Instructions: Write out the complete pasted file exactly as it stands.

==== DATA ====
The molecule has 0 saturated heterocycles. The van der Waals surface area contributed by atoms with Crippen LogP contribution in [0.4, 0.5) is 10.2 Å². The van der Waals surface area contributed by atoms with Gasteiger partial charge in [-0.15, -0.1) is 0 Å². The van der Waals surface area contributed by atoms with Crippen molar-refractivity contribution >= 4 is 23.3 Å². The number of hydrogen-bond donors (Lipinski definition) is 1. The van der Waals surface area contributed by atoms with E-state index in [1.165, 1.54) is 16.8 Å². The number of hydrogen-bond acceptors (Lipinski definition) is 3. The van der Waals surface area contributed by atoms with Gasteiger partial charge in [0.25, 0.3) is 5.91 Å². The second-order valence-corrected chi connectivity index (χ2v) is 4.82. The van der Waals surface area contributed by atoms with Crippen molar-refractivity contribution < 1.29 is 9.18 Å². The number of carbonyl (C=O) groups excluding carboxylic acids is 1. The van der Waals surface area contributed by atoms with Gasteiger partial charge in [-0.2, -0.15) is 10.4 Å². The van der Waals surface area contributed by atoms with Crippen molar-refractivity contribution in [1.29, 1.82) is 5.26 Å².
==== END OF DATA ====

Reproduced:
The molecule has 0 saturated heterocycles. The van der Waals surface area contributed by atoms with Crippen LogP contribution in [0.4, 0.5) is 10.2 Å². The van der Waals surface area contributed by atoms with Gasteiger partial charge in [-0.15, -0.1) is 0 Å². The van der Waals surface area contributed by atoms with Crippen molar-refractivity contribution >= 4 is 23.3 Å². The number of hydrogen-bond donors (Lipinski definition) is 1. The van der Waals surface area contributed by atoms with E-state index in [1.165, 1.54) is 16.8 Å². The number of hydrogen-bond acceptors (Lipinski definition) is 3. The van der Waals surface area contributed by atoms with Gasteiger partial charge in [0.25, 0.3) is 5.91 Å². The second-order valence-corrected chi connectivity index (χ2v) is 4.82. The van der Waals surface area contributed by atoms with Crippen molar-refractivity contribution < 1.29 is 9.18 Å². The number of carbonyl (C=O) groups excluding carboxylic acids is 1. The van der Waals surface area contributed by atoms with Gasteiger partial charge in [-0.2, -0.15) is 10.4 Å². The van der Waals surface area contributed by atoms with Crippen molar-refractivity contribution in [1.29, 1.82) is 5.26 Å².